3 Summer Superfoods
Summer is full of green, leafy things, but you don’t have to eat salad all day every day to get the best of summer nutrition.
At our organic farm, we kept a food diary of what we cooked and ate in 2016. As a busy working family with young kids at home, we don’t have a lot of time to play with our food. Below you’ll find some quick suggestions for how we made the most of hearty braising greens and pungent summer onions this time of year.
Vegetables vary not only in terms of their flavor and nutrition in relation to other vegetables, but also in relation to the flavor and nutrition of other vegetables just like themselves. I’m talking about lettuce compared to lettuce, broccoli compared to broccoli.
Over the course of many centuries, humans have saved and encouraged onion seeds that came from the biggest, mildest onions in the patch. The giant, sweet onions you see piled up in a grocery display today are the result of this process.
The implications of this difference in size and taste are not the end of the story.
In general, vegetables that are darker in color, or ones that are more strongly flavored, are making us aware that they are more nutritious than their milder, paler cousins. One cause of this characteristic is a class of compounds called phytonutrients.
Dana-Farber Cancer Institute describes phytonutrients as “the plant’s immune system.” Some exciting studies claim that plant phytonutrients can also confer protection on whatever eats the plants—like people. Researchers are looking into the effects of consuming diets high in phytonutrients on many chronic modern diseases.
For a great book on all this, check out Jo Robinson’s 2013 book “Eating on the Wild Side: The Missing Link to Optimum Health.”
Here are several ways our family made a point of eating our scallions in 2016.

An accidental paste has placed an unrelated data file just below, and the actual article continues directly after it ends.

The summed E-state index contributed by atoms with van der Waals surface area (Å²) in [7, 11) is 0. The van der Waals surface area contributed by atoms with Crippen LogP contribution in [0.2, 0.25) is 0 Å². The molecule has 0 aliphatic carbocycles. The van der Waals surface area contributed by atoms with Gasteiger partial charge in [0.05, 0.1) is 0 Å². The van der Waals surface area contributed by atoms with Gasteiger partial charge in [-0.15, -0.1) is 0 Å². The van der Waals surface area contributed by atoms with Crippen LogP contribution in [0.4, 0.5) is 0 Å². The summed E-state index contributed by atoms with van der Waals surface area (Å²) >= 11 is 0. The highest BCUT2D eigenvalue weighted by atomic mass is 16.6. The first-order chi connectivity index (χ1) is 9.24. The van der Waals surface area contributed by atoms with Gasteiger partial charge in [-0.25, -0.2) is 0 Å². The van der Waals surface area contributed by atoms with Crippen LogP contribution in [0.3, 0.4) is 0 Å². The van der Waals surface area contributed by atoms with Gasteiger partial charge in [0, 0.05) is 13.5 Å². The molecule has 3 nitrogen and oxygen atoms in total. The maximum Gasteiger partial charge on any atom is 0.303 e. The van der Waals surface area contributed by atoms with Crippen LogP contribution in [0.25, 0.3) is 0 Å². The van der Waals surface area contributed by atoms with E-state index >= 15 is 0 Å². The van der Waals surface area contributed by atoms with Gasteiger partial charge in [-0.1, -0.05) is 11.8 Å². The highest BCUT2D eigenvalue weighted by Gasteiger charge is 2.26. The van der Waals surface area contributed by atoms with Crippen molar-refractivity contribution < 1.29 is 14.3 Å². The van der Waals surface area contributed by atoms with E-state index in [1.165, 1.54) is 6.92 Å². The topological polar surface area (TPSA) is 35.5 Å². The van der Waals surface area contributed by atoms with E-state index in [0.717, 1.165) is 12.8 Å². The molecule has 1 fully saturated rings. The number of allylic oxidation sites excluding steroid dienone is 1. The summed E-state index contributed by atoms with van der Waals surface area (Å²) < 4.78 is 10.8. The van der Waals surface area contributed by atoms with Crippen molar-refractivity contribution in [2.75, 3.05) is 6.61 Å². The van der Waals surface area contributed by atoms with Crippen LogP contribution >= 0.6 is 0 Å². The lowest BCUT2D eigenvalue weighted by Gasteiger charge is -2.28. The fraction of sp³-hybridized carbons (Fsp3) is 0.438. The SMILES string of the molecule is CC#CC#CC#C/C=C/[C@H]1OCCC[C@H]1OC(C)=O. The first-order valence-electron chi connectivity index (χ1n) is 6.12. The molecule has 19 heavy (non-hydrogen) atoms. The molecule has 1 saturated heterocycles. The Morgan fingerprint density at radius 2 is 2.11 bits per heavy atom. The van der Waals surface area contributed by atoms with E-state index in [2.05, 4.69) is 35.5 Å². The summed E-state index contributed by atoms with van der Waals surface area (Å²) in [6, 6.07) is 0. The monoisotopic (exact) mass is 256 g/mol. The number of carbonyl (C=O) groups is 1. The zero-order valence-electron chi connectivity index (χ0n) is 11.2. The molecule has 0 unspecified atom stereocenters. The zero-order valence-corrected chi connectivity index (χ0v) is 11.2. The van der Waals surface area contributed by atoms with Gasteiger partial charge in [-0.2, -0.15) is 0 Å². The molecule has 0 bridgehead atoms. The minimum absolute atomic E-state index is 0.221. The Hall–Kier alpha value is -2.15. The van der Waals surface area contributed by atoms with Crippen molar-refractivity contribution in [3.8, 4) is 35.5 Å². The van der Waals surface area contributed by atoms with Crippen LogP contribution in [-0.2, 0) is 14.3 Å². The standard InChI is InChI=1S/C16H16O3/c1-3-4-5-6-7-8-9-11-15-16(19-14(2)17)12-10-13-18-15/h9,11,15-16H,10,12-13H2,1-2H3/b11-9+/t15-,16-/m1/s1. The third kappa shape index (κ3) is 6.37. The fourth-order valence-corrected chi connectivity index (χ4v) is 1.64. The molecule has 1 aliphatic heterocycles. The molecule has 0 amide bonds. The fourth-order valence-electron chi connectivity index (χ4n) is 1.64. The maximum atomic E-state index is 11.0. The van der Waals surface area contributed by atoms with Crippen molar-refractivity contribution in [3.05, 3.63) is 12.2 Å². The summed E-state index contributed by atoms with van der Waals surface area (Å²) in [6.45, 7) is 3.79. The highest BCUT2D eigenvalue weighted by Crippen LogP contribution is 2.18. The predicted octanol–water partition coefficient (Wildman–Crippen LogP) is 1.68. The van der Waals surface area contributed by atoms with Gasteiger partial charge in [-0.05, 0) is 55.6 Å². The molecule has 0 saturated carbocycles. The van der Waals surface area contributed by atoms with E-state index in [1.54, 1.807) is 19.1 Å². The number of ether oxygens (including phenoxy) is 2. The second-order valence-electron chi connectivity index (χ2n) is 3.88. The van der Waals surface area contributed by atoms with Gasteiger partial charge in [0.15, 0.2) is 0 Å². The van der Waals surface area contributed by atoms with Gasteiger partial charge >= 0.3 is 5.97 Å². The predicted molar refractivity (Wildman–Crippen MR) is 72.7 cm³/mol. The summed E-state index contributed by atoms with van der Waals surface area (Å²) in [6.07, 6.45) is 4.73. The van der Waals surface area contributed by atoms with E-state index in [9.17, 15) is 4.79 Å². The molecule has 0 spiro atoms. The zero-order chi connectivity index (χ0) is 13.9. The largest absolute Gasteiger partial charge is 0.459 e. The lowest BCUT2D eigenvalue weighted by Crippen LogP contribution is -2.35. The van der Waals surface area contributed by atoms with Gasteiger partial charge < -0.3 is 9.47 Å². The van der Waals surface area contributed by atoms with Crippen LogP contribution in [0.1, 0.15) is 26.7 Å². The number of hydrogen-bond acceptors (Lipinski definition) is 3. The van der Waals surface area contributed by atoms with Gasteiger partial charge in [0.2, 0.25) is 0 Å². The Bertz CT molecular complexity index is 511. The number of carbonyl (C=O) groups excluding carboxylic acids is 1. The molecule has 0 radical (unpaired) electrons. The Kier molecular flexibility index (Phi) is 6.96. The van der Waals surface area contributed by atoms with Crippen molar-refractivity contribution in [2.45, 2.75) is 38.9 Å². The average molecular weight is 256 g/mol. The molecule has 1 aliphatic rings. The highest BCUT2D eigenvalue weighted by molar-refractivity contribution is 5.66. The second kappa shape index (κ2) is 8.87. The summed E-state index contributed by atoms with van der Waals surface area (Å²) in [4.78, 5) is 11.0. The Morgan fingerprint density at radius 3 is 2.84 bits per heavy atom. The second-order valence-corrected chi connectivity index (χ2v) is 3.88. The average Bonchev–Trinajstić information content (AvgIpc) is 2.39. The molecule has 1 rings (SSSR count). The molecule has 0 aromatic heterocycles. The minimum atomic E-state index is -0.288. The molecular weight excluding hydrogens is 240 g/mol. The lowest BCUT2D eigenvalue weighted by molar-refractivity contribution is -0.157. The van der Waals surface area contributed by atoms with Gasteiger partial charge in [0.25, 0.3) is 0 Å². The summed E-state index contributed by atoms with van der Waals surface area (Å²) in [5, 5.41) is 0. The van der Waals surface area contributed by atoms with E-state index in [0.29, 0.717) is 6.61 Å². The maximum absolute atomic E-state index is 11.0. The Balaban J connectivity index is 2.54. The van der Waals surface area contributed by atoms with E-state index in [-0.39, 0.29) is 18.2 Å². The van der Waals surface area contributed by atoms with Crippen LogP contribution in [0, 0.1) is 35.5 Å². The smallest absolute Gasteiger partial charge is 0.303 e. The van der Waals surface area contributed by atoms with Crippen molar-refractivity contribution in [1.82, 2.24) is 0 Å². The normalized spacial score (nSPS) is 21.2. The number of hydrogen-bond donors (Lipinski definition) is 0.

chopped into an eggy green tart
in green soup
sliced for taco salad
green curry with brown rice
roasted with garlic and olive oil
in broccoli orzo salad
with skillet potatoes
in kimchi soup + oven potatoes
in an omelette
Another inspiration: make a pureed onion marinade. We got this idea from James Beard-winning chef Michael Solomonov, who uses it to grill lamb and poultry over charcoal. You can marinate anything with it, from eggplant to pork.
Chard is such a lovely, versatile thing. You can blanch it, sauté it, juice it, eat it raw, or put it on a pizza. Paired with fellow superfoods like eggs and lentils, chard plays a solid part in many if not most of our family’s repertoire of quick balanced meals.
Chard is tender, fast-cooking, and mild. Its savoyed leaves are good at catching the flavor from dressings and sauces. Whether you eat it cooked or raw, the texture of chard is easy to like.
Like many other dark, leafy greens, chard is especially strong as a source of trace minerals like iron, manganese, magnesium, and copper. It sports plenty of vitamin K for a whole day, and also good amounts of vitamins A, C, and E.
Chard also is quite high in polyphenols, which have an exciting range of health implications. Peer-reviewed studies have shown that long-term consumption of polyphenols “offered some protection against development of cancers, cardiovascular diseases, diabetes, osteoporosis and neurodegenerative diseases.”
Pretty good, right?
Here are a few of the ways our family forked over the chard in 2016.
wrapped around ground beef and rice
simmered into green soup
sliced into ribbons with kale and sauteed
lemony lentil salad
blanched, chopped and frozen for winter quiche
lentil soup with tomatoes plus Greek yogurt
pizza topping, along with ricotta with garlic
stirred into risotto
Kale is part of the vegetable family Brassicaceae. Sometimes vegetables in this family are called crucifers or Cruciferous vegetables, because the flowers of their flowers make a four-pointed X, like a cross. Like its close cousins cauliflower, radishes, broccoli, Brussels sprouts, cabbage, and kohlrabi, kale is absolutely packed with nutrients.
First domesticated by humans over 2,000 years ago and prized by cultures the whole world over, kale has more iron than beef and 900 percent of the RDA for vitamin K. It’s a good source of lutein and zeaxanthin, which protect your eyes. Studies are underway to understand the effects of the glucosinolates in kale, which seem to have a positive effect on some cancers.
But you already knew you’re doing your body a favor each time you take a bite of kale.
Here are 10 ways our family enjoyed doing just that in 2016.
sautéed in bacon fat and added to a warm farro salad with mushrooms
chips with pepper and Parmesan
wilted in a green tart
massaged kale salad with ginger carrots
blended into green soup
shredded for ginger-peanut slaw
braised with bacon
Tuscan soup with white beans and sausage
You can also read this article in our Eat Like a Farmer column in the Petoskey News-Review here.